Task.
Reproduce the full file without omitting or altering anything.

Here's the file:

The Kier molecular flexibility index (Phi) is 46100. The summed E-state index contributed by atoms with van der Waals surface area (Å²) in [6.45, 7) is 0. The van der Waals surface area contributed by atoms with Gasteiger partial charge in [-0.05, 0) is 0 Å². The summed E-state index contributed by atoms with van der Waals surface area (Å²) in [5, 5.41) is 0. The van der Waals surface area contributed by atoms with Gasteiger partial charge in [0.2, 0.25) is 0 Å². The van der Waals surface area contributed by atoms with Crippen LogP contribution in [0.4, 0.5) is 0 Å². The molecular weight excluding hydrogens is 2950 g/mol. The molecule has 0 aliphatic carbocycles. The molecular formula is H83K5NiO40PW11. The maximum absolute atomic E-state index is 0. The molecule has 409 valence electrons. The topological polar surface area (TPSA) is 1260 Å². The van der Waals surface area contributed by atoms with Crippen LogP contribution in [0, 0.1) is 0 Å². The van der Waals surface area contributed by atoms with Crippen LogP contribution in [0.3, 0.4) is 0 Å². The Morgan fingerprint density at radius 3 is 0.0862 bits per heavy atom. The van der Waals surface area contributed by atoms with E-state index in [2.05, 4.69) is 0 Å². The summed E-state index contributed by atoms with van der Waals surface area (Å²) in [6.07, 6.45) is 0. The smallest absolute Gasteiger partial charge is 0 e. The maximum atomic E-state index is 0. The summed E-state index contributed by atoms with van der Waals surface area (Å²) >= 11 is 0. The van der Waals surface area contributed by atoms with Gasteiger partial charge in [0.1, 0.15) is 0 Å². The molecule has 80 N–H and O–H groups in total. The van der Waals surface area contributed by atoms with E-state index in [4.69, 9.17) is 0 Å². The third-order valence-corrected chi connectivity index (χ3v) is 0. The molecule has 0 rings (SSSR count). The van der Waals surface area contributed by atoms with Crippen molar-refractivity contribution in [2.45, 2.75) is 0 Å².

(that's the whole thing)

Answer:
The Kier molecular flexibility index (Phi) is 46100. The summed E-state index contributed by atoms with van der Waals surface area (Å²) in [6.45, 7) is 0. The van der Waals surface area contributed by atoms with Gasteiger partial charge in [-0.05, 0) is 0 Å². The summed E-state index contributed by atoms with van der Waals surface area (Å²) in [5, 5.41) is 0. The van der Waals surface area contributed by atoms with Gasteiger partial charge in [0.2, 0.25) is 0 Å². The van der Waals surface area contributed by atoms with Crippen LogP contribution in [0.4, 0.5) is 0 Å². The molecular weight excluding hydrogens is 2950 g/mol. The molecule has 0 aliphatic carbocycles. The molecular formula is H83K5NiO40PW11. The maximum absolute atomic E-state index is 0. The molecule has 409 valence electrons. The topological polar surface area (TPSA) is 1260 Å². The van der Waals surface area contributed by atoms with Crippen LogP contribution in [0, 0.1) is 0 Å². The van der Waals surface area contributed by atoms with Crippen LogP contribution in [0.3, 0.4) is 0 Å². The Morgan fingerprint density at radius 3 is 0.0862 bits per heavy atom. The van der Waals surface area contributed by atoms with E-state index in [2.05, 4.69) is 0 Å². The summed E-state index contributed by atoms with van der Waals surface area (Å²) in [6.07, 6.45) is 0. The smallest absolute Gasteiger partial charge is 0 e. The maximum atomic E-state index is 0. The summed E-state index contributed by atoms with van der Waals surface area (Å²) >= 11 is 0. The van der Waals surface area contributed by atoms with Gasteiger partial charge in [0.1, 0.15) is 0 Å². The molecule has 80 N–H and O–H groups in total. The van der Waals surface area contributed by atoms with E-state index in [4.69, 9.17) is 0 Å². The third-order valence-corrected chi connectivity index (χ3v) is 0. The molecule has 0 rings (SSSR count). The van der Waals surface area contributed by atoms with Crippen molar-refractivity contribution in [2.45, 2.75) is 0 Å².